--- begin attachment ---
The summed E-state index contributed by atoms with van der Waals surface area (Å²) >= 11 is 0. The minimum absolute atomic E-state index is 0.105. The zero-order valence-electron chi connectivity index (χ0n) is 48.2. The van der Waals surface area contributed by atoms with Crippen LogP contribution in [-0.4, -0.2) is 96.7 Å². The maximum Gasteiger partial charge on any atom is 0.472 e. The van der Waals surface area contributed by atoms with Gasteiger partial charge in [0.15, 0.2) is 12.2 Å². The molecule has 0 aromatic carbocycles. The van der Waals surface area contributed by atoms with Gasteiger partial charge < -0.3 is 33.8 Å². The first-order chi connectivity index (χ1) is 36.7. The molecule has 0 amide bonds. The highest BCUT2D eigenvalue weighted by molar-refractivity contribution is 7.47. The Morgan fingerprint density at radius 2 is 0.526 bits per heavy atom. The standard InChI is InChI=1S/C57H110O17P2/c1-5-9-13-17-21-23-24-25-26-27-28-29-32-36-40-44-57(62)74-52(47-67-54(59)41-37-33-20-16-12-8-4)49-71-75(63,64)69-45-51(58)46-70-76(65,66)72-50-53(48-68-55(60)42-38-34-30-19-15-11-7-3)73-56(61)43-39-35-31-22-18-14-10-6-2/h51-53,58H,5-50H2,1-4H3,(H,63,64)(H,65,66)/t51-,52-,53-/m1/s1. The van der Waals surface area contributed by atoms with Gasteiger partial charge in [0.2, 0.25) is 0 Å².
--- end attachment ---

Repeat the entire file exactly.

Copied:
The summed E-state index contributed by atoms with van der Waals surface area (Å²) >= 11 is 0. The minimum absolute atomic E-state index is 0.105. The zero-order valence-electron chi connectivity index (χ0n) is 48.2. The van der Waals surface area contributed by atoms with Crippen LogP contribution in [-0.4, -0.2) is 96.7 Å². The maximum Gasteiger partial charge on any atom is 0.472 e. The van der Waals surface area contributed by atoms with Gasteiger partial charge in [0.15, 0.2) is 12.2 Å². The molecule has 0 aromatic carbocycles. The van der Waals surface area contributed by atoms with Gasteiger partial charge < -0.3 is 33.8 Å². The first-order chi connectivity index (χ1) is 36.7. The molecule has 0 amide bonds. The highest BCUT2D eigenvalue weighted by molar-refractivity contribution is 7.47. The Morgan fingerprint density at radius 2 is 0.526 bits per heavy atom. The standard InChI is InChI=1S/C57H110O17P2/c1-5-9-13-17-21-23-24-25-26-27-28-29-32-36-40-44-57(62)74-52(47-67-54(59)41-37-33-20-16-12-8-4)49-71-75(63,64)69-45-51(58)46-70-76(65,66)72-50-53(48-68-55(60)42-38-34-30-19-15-11-7-3)73-56(61)43-39-35-31-22-18-14-10-6-2/h51-53,58H,5-50H2,1-4H3,(H,63,64)(H,65,66)/t51-,52-,53-/m1/s1. The van der Waals surface area contributed by atoms with Gasteiger partial charge in [0.2, 0.25) is 0 Å².